Wednesday, October 3, 2012

How not to treat a knife wound

(note: if you are not a blood person or if you are eating I don't suggest reading this)

I experienced first-hand last weekend a pretty (or not so pretty) severe knife wound. First let me explain: I was at a special boy scout camp (very secretive, so I can't tell you about it) I was supposed to whittle a necklace, and my brand new knife slipped on a notch in the wood
taking a large bit of meat with it. Now, I have a very high pain tolerance, so it didn't hurt quite as badly as it sounds. But I went to a medic none-the-less, who looked at it, realized he was out of antibiotics, so gauze it was. Now, just saying, if you don't have ointment, don't put gauze in a hole in someone's finger, 'cause then you have to pull it back off.

Anyway, about 6 hours later, the medic came back, ripped it off, and repeated the process. Same when I got home, but we put neosporin on it, and it is fine. Then we found out that cayenne pepper has healing properties. Now just a warning before you try that, cayenne pepper hurts, as in my-finger-is-on-fire kinda hurts! But it does stop bleeding, and it heals faster. Really though, what I'm trying to say is: don't cut your finger whittling, and if you do, have neosporin and cayenne pepper, and put it on the gauze or a cotton ball.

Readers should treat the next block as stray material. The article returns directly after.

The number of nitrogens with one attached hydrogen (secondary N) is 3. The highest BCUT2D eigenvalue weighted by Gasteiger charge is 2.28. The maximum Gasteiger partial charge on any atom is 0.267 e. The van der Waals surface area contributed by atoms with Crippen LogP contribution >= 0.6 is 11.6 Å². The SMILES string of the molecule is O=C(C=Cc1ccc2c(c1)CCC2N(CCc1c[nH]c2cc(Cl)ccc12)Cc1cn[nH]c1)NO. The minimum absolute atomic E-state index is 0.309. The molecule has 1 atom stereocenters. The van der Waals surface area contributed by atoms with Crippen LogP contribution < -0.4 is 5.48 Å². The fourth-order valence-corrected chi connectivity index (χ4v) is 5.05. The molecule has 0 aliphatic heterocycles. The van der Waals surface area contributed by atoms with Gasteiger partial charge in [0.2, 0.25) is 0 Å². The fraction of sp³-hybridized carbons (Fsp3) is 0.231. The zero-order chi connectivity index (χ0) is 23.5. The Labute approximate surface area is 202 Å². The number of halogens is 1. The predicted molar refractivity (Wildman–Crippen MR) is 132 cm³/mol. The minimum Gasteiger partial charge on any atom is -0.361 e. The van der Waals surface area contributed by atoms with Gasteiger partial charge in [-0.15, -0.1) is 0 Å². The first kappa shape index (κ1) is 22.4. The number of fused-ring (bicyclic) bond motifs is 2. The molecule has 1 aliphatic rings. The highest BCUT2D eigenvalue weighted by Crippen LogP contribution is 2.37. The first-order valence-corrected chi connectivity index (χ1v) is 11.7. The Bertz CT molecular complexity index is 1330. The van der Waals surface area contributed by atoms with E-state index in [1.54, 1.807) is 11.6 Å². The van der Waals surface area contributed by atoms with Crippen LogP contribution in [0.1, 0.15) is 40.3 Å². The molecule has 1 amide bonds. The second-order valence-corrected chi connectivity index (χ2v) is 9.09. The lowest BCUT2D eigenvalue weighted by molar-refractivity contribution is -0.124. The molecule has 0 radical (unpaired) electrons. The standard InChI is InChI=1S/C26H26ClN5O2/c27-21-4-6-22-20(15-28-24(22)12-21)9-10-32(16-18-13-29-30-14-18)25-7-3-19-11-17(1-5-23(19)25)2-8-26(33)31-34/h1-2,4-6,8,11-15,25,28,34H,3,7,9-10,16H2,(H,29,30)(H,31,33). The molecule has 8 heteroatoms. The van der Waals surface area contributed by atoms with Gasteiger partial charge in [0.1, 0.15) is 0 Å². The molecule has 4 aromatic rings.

Yep, that's it. See ya next time.


  1. Ouch! I once closed a pocketknife over my finger. The corpsman wanted to put a few stitches in it, but I was too squeamish. I just kept it wrapped in bandaids till it healed! No cayenne pepper, though. Pass.

  2. My daughter did this while carving a pumpkin for Hallowe'en about 20 years ago. She didn't need stitched and it healed well enough, but she says her finger is still numb in one small spot.

    Seems as if whittling/carving accidents aren't rare.